With the death of Alberic, Stephen found himself elected abbot of Cîteaux against his will. He was now to induce the others to follow him on the path to poverty that was his preferred route. Stephen decreed that magnates could no longer hold their courts at Cîteaux, and thus cut off feudal sources of income, from which the abbey had derived most of its revenue. Until that time the duke of Burgundy and his court could break the sacred silence of Cîteaux whenever he desired.
At Cîteaux they framed the rule of a new order, that of the Cistercians, the Charter of Charity with its insistence on poverty, solitude, and simplicity, and here for years they lived out their poor and barren life. They passed their days in hard manual labor in the fields and vineyards. They raised their own food. They avoided every form of religious corruption and ostentation, forebearing the use of rich vestments, stained glass, and altar vessels of gold and silver, wearing the simplest dress, and allowing only a crucifix of painted wood. Their church was unadorned, their worship plain and severe, but along with such bare austerity they combined grace and beauty.
During those 15 years nothing remarkable happened. On the contrary, the little company made no headway, attracted no new followers, and it seemed a hopeless enterprise. Stephen's changes discouraged visitors, which had been a source of new recruits. Combined with a disease that killed several monks, this caused the number of monks to dwindle significantly, and Stephen began to doubt his actions. But they had great faith and patience, pursuing their work with untiring devotion, and in the end their perseverance was rewarded.
One time Stephen sent a friar to the market of Vézelay with three pennies and the instruction to bring back to Cîteaux "all the necessaries of life." The friar actually came back to Cîteaux with three wagons, drawn by three horses, laden with clothes and food because at just the right moment he had found in the market place a man who wanted to bequeath a part of his fortune to the monks. Stephen's trust in God's providence was warranted again.
Yet, because the order did not flourish, Stephen asked a dying monk to "come back after your death, when God wills and if He will allow it, to tell us if our way of life is pleasing to Him, and if our work is to perish." The response came a few days later when Stephen was working in the fields: "I say unto you, in truth, dispel all your doubts, consider it certain that your life is holy and agreeable to God."
Then there came a dramatic day in 1112 when a company of 30 men made their way through the forest to Cîteaux to join them and changed the destiny of the order. The company was of excellent quality, for they belonged to some of the noblest families of Burgundy, and were led by Bernard, afterwards famous as Saint Bernard of Clairvaux. They presented themselves as novices and their arrival brought new hope and strength to the community; there followed an era of remarkable expansion, which, in time, infused fresh life into Western Christendom.
From that point, Cistercian communities thrived and spread rapidly, and there were no less than 90 of them--including Pontigny, Morimond, and Clairvaux--when Stephen Harding died. Although Bernard was only 24, Stephen appointed him abbot of Clairvaux. Stephen ruled that the abbots of the monasteries must meet at Clairvaux each year, and that the abbot of the motherhouse must make a visitation of each abbey every year; these rules served to safeguard the original spirit and observance.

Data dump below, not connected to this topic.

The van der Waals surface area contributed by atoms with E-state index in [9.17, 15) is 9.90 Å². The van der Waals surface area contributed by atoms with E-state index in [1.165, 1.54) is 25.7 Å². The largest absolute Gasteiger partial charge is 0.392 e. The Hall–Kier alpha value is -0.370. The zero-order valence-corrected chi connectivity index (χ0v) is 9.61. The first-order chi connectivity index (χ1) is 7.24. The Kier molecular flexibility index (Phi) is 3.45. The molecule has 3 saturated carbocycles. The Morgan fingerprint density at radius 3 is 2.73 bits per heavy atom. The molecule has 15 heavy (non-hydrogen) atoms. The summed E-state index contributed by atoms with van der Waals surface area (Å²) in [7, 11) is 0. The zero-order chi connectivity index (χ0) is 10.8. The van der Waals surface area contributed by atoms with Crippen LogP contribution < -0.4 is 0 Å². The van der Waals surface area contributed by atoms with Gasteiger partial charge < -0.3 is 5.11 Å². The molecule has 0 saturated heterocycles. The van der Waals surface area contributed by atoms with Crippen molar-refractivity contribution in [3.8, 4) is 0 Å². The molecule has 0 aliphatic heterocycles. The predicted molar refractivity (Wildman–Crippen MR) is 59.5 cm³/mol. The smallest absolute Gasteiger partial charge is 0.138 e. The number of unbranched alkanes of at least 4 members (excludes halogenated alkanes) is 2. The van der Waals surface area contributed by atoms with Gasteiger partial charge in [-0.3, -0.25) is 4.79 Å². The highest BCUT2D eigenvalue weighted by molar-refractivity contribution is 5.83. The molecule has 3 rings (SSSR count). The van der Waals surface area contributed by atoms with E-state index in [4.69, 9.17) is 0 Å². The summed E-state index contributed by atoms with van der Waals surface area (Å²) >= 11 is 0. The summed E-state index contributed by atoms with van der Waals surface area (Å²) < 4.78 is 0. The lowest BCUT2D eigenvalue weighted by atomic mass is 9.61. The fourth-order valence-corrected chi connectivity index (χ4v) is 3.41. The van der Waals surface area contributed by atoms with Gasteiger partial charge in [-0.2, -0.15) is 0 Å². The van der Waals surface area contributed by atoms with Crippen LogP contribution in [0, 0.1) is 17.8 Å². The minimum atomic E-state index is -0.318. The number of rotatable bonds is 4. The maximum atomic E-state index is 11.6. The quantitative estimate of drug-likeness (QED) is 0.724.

In addition to being a Biblical scholar, and perhaps an artist, Stephen was an excellent administrator. In 1119, when there were already ten monasteries, Stephen drew up and presented to the general chapter at Cîteaux a constitution for the Cistercians--the Charter of Charity (Carta caritatis). This charter defined the spirit of the order and provided for the unity of the association of Cistercian abbeys. It is a document of prime importance in Western monastic history because it would influence other orders. The high ideals, the careful organization, the austerity and simplicity of the Cistercian life are an index to the character of Stephen Harding.
He also made emendations to the Vulgate Bible that were designed for the use of Cîteaux. He continued directing the monasteries until 1133, when he was quite old and losing his sight. His last words, uttered on March 28, 1134, were: "I am going to God as I had never done any good. If I have done some good, it was through the help of the grace of God. But perhaps I have received this grace unworthily, without turning it sufficiently to account."
In England, beginning with a thatched barn situated in a wild and narrow glen, there rose their most famous and glorious Cistercian abbey of Fountains. Thus the story of the Cistercians, which is linked for ever with the names of Stephen Harding and Bernard of Clairvaux, is of the reform of the Benedictine Order (for that also resulted) and of a great spiritual awakening. Harding's fellow countryman, William of Malmesbury, wrote of him that he was "approachable, good-looking, always cheerful in the Lord--everyone liked him" (Attwater, Attwater2, Benedictines, Bentley, Dalgairns, Delaney, Encyclopedia, Gill, White).
In art, Saint Stephen Harding is depicted as a Cistercian abbot with the Virgin Mary and the Infant appearing to him (Roeder, White). He may also be pictured with Robert of Molesme (Roeder).
Wando of Fontenelle, OSB Abbot (AC)
(also known as Vando)
Died at Fontenelle c. 756. Saint Wando was a monk and abbot of Fontenelle. As a result of a false accusation, he was exiled to Troyes but reinstated after his innocence had been proved (Benedictines).
About Saints of the Day
These summaries were prepared in 1998 by St. Patrick's parishioner Katherine I. Rabenstein and are reproduced on www.saintpatrickdc.org with the permission of the author. Note that the content has not been updated since that time and represents the research of the author. An alphabetical index of all saints on our site is available. Source references are also available. HTML formatting © 2007-2008 by St. Patrick's Catholic Church, Washington, D.C.